The Honda CB750 is a motorcycle that’s been cut up and reinvented a million different ways – it’s pretty rare that we see one that’s been tweaked in a new or interesting way so when one does come along, we perk up and pay attention. The one sub-model in the CB750 family that hasn’t seen much action has been the Nighthawk, this is largely because it’s a staggeringly ugly bike that many fans of the Honda CB750 wish could be uninvented and perhaps swept under the carpet.
It is worth noting that there is a small group of men and women who love the Nighthawk and refuse to ride anything else, these people are probably already drafting angry emails in my direction after reading that first paragraph so while they’re distracted I’ll tell you that I’m glad they exist. Because without them we’d never have seen Soichiro – the bike you see here.
It was built by Wesley Hannam in Hong Kong – not a city famous for custom motorcycles despite its relatively close proximity to Japan, Taiwan, Thailand and Indonesia – all well respected for their flourishing local custom bike communities. This lack of a major custom scene has led to the few guys in Hong Kong who do hand-build custom bikes becoming close allies – Like Wes and Geoff, the later being the proprietor of ET Custom Motorcycles.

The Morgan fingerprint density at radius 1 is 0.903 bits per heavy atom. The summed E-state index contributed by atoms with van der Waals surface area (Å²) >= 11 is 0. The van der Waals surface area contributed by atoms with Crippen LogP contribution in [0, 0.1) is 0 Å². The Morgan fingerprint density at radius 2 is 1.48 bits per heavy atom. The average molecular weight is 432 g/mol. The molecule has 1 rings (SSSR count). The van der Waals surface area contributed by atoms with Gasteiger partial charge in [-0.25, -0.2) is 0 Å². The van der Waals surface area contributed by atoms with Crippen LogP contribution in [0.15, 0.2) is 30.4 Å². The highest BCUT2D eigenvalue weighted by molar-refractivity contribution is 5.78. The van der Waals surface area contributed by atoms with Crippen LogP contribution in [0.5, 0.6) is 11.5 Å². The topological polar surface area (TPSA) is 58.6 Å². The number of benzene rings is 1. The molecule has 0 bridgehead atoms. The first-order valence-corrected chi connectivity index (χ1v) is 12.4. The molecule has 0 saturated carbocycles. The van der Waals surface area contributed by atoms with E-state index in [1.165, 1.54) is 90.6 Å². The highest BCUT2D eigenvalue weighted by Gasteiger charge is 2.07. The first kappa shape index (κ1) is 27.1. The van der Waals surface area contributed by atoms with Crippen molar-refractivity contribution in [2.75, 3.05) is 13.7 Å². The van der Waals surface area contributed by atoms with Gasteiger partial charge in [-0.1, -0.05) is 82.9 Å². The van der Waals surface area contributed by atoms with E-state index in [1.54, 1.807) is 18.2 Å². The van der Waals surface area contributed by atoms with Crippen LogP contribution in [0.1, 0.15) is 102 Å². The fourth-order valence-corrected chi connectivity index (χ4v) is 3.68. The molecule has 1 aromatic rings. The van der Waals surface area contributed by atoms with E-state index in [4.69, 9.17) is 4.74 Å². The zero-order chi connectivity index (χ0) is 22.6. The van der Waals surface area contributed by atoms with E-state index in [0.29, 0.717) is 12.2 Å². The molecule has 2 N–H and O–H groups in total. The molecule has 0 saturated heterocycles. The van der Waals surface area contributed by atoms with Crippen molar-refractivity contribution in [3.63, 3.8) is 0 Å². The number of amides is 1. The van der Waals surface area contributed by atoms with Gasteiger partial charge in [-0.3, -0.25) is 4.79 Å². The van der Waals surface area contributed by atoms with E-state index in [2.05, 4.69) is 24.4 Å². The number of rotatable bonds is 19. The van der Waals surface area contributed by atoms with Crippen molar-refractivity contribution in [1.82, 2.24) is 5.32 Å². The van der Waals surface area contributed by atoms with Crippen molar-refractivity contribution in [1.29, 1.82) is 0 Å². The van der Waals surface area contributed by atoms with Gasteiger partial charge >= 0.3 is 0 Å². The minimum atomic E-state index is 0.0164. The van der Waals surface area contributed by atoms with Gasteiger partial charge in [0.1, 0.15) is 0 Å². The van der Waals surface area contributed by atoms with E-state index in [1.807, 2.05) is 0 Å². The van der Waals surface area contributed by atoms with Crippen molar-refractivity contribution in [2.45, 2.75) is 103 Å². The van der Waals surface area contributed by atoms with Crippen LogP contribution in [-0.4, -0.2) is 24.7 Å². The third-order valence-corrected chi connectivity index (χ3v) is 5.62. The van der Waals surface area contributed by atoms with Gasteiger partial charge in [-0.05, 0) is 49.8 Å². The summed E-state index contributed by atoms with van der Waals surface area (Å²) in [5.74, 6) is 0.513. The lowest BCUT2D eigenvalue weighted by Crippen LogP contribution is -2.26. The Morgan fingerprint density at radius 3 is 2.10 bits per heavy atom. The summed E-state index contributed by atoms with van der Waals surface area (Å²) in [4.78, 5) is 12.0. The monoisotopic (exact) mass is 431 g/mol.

Wes and Geoff worked together to get that fuel tank in place, the original Nighthawk tank is a teardrop-shaped turd so Wes bought a 1978 CB750 tank off eBay and Geoff set to work cutting the underside and tail end to fit the Nighthawk frame. Geoff then fabricated the rear loop so the new seat would fit, the seat was upholstered by the exceptionally talented Ginger from New Church Moto based out of Portland, Oregon. Once the seat was in place Geoff had the unenviable task of rewiring the bike from scratch – just thinking about the difficulty of this job gives me a borderline anxiety attack – once all the wires were pointing in the right direction he added a custom battery box under the seat.
Wes then started ordering the other parts he needed from around the world, he ordered in a new set of Dunlop rubber, Renthal Ultra Low handlebars, a Bates headlight, a Daytona speedo, a Cole Bros. ignition, a Ballisitc Li-ION battery, a Sigma Jet Kit, a Supertrapp exhaust and MAC headers, a Daytona taillight, a complete new OEM Honda electrical system with NGK iridium plugs, a Factory Pro shift kit, DID Gold Chain and Sprockets, an original 1978 OEM Honda brake master cylinder, a T5 Alloy Superbrace, Progressive rear suspension and a JPL Racing oil temperature gauge. This isn’t a complete list of parts used, but it comes close.
It’s probably fair to say that Wes has spent more money and time on this bike that anyone has ever previously expended on a Nighthawk and the results are clearly apparent. If you’d like to read more about the build process in Wes’ own words you can click here to visit his website – Abandoned Pier.